Written by: Michael Den Boer on September 14th, 2009
Theatrical Release Date: Italy, February 15th, 1972
Director: Fernando Di Leo
Writer: Fernando Di Leo
Cast: Gastone Moschin, Barbara Bouchet, Mario Adorf, Frank Wolff, Luigi Pistilli
DVD Released: July 21st, 2009
Approximate Running Time: 97 minutes
Aspect Ratio: 1.85:1 Letterboxed Widescreen
Sound: Dolby Digital Mono English
DVD Release: Video Asia
Region Coding: Region 0 NTSC
Retail Price: $19.98 (Milan Calibre 9 is only available as part of the Thug City Chronicles DVD set)
Synopsis: Just released from prison Ugo Piazza (Gastone Moschin) is abducted by some thugs who work for his former employer Americano. They beat the living hell out of Ugo in hopes that he will tell them where the $300,000 that he stole before going in prison is hidden. After a few beatings Ugo still refuses to tell them anything so the Americano offers him a job to keep him close.
Milan Calibre 9 is the first in a trilogy of films followed by Manhunt and The Boss. Even though Milano Calibre 9 wasn’t one of the first Italian crime films, its lasting impact is undeniable as it the tone and style for all Italian crime films that followed it. The Italians have long been known to borrow from American cinema. There are many instances while watching when one naturally thinks of Francis Ford Coppola The Godfather a film which came out a month after Milano Calibre 9.
The films opening money exchange sequence is breath talking in its execution as the package is handed from one person to the next. This scene like the rest of the film is greatly benefited by Luis Enríquez Bacalov’s score. This film is filled with a superb cast of colorful characters with the character Rocco Musco played by Mario Adorf being the one that stands out the most as he nearly steals the whole show with his maniacal over the top portrayal of a Mafioso. One has to wonder if Martian Scorsese ever saw Milano Calibre 9 because Joe Pesci’s Tommy DeVito performance in Goodfellas bears a strong resemblance to the Rocco Musco in Milano Calibre 9. Casting Gastone Moschin in the role of Ugo Piazza the main character in the film at first appears to be an odd choice. His performance is subtle and it grows on you as the film progresses.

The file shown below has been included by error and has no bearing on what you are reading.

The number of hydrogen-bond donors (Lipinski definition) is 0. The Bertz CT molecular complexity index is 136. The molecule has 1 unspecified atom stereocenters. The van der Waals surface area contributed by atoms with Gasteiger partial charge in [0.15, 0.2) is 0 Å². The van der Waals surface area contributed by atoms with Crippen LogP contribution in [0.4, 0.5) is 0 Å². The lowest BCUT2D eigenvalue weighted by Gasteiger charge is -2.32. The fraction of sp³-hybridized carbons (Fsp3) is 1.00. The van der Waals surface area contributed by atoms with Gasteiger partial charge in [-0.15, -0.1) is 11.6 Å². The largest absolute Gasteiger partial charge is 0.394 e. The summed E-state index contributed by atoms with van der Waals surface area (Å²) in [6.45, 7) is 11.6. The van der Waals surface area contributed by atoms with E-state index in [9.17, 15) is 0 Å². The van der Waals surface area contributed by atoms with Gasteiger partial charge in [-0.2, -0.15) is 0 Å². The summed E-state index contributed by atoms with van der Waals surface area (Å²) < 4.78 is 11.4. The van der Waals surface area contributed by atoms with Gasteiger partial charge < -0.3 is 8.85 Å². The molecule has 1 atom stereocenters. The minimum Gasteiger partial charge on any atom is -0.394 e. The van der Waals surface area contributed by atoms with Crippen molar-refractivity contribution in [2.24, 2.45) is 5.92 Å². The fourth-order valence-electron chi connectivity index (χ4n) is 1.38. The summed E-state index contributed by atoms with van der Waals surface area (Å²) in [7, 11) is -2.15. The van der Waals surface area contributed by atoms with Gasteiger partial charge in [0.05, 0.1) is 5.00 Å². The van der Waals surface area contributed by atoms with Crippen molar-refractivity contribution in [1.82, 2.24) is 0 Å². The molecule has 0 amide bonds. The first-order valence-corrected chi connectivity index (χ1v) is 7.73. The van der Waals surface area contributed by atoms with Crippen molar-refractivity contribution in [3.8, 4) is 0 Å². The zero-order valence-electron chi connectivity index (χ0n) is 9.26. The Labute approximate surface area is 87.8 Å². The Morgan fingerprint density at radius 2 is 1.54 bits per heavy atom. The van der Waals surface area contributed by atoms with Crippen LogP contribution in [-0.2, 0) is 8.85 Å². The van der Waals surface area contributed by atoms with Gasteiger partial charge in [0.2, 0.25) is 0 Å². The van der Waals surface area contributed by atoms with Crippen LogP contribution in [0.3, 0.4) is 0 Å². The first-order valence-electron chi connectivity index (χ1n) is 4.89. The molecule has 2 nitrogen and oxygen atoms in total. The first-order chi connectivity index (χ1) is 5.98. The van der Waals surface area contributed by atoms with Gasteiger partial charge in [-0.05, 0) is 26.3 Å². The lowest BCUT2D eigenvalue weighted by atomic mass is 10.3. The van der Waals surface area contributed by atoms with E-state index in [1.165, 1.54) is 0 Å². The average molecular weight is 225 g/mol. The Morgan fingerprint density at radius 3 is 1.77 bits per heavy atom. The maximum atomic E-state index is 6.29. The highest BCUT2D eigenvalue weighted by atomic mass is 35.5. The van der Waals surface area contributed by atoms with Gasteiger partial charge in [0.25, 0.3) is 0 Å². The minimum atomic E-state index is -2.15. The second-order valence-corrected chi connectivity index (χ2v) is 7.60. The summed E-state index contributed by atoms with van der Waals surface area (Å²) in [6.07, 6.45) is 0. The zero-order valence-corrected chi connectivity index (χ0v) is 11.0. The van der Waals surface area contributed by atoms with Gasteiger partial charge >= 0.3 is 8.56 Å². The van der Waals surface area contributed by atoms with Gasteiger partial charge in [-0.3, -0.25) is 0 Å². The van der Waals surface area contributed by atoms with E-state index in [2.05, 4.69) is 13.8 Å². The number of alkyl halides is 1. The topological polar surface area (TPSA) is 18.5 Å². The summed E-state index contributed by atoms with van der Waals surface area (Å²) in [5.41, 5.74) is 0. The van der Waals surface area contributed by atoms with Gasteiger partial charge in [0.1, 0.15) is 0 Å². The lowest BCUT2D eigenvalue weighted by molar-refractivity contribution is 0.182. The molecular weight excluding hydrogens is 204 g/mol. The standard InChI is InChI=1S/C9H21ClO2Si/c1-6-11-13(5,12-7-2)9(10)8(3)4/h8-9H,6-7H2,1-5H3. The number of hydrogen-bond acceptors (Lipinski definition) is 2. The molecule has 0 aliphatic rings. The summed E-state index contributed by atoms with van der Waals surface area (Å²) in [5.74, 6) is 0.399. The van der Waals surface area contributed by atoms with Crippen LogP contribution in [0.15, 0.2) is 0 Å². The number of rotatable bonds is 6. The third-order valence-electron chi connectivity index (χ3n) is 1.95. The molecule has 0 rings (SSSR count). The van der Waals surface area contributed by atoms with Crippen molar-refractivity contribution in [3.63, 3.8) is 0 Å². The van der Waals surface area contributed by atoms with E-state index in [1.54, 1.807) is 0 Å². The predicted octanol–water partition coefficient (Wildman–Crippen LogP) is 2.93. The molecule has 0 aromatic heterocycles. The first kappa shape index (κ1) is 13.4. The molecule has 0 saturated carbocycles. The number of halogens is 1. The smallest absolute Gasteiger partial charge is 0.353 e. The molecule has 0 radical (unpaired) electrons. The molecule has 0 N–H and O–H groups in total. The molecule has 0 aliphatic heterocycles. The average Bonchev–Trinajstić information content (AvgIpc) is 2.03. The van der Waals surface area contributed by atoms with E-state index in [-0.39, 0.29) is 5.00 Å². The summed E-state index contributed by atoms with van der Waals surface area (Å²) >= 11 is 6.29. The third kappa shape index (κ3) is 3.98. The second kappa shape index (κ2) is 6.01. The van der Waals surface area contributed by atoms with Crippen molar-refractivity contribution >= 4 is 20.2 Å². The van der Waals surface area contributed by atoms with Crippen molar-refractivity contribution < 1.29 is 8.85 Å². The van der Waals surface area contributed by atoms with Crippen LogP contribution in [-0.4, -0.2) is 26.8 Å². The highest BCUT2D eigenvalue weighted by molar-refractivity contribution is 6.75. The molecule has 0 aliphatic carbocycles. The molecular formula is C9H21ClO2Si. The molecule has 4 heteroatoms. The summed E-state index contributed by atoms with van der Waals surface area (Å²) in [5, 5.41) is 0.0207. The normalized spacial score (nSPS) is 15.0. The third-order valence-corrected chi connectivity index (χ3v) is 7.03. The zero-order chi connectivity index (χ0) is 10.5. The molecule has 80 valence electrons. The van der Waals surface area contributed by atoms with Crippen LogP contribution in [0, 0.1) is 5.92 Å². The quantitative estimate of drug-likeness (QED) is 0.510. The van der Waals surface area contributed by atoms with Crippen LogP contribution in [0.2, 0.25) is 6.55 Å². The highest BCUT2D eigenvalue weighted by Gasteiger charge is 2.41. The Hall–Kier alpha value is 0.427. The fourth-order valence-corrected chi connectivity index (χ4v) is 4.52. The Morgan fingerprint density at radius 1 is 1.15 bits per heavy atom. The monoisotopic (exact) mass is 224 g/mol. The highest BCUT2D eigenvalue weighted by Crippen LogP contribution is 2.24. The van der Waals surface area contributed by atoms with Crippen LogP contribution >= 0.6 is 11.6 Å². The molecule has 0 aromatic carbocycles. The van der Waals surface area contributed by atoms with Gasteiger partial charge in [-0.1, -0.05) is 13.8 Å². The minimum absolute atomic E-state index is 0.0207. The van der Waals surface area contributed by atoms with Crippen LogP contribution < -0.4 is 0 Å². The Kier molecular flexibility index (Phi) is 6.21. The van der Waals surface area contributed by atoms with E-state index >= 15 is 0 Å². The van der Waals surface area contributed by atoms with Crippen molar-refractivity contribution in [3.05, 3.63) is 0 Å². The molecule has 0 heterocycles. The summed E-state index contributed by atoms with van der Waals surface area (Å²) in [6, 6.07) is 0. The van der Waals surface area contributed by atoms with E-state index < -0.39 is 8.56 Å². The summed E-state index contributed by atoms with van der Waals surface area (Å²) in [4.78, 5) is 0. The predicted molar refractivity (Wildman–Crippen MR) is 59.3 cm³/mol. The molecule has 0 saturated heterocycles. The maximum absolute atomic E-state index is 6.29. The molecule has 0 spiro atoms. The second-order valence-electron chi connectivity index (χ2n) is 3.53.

Several other Euro-cult regulars appear in this film including Barbara Bouchet, Frank Wolff, Luigi Pistilli, Philippe Leroy and Lionel Stander. Most of these roles are minor characters in the film with Barbara Bouchet adding her usual eye candy as a stripper. Overall the acting in this film is first rate. The action is fast and furious and the violence is brutal and bloody. Fernando Di Leo’s direction is pitch perfect as every frame and moment unfolds effortlessly into the next. There are a few interesting plot twists along the way that lead up to an ending that is truly unforgettable. Overall Milano Calibre 9 is one the best examples the Italian crime genre has to offer.
Video Asia presents Milan Calibre 9 in a 1.85:1 letterboxed widescreen. The interlaced transfer looks soft, colors look slightly off and flesh tones don’t look healthy. When compared to Raro Video’s Italian DVD release which is anamorphic widescreen, the transfer for this DVD release from Video Asia is inferior in every way. Also for this release Video Asia has put Milan Calibre 9 and another film (City Rats) on a single layer DVD. Also the Video Asia transfer appears to be a standard conversion (PAL to NTSC) as the film clocks in at 97 minutes and 2 seconds, while the PAL Raro DVD clocks in at 97 minutes and 24 seconds.
The Video Asia DVD release comes with one audio option a Dolby Digital mono mix in English. The audio sounds distorted and there is noticeable background noise throughout. The Raro DVD release comes with two audio options English and Italian, both are presented in a Dolby Digital mono. Also the English audio mix on the Raro DVD release sounds clearer and is not plagued by the same audio defects that are present on the Video Asia DVD release. Removable English subtitles have been provided with the Raro DVD release.
Video Asia’s presentation of Milan Calibre 9 comes with no extra content. It is only available as part of the Thug City Chronicles DVD set which also includes Tony Arzenta (1.85:1 letterboxed widescreen), Bandidos (2.35:1 letterboxed widescreen), Blind Rage (4:3 Full Frame), Godfather’s Daughter (1.85:1 letterboxed widescreen), Manhunt (1.85:1 letterboxed widescreen), The Boss (1.85:1 letterboxed widescreen), City Rats (4:3 Full Frame), New Mafia Boss (4:3 Full Frame) and Redneck (1.85:1 letterboxed widescreen). All of the films come with one audio option each, English and all of the transfers are interlaced. None of the transfers look that great with the more serviceable ones being Tony Arzenta, Bandidos, Manhunt, The Boss and Milan Calibre 9. Overall this set is nothing more than a cheap alternative that does a poor job presenting these films, many of which can be purchased separately at more than reasonable prices via DVD releases that are vastly superior to this release.
Raro Video DVD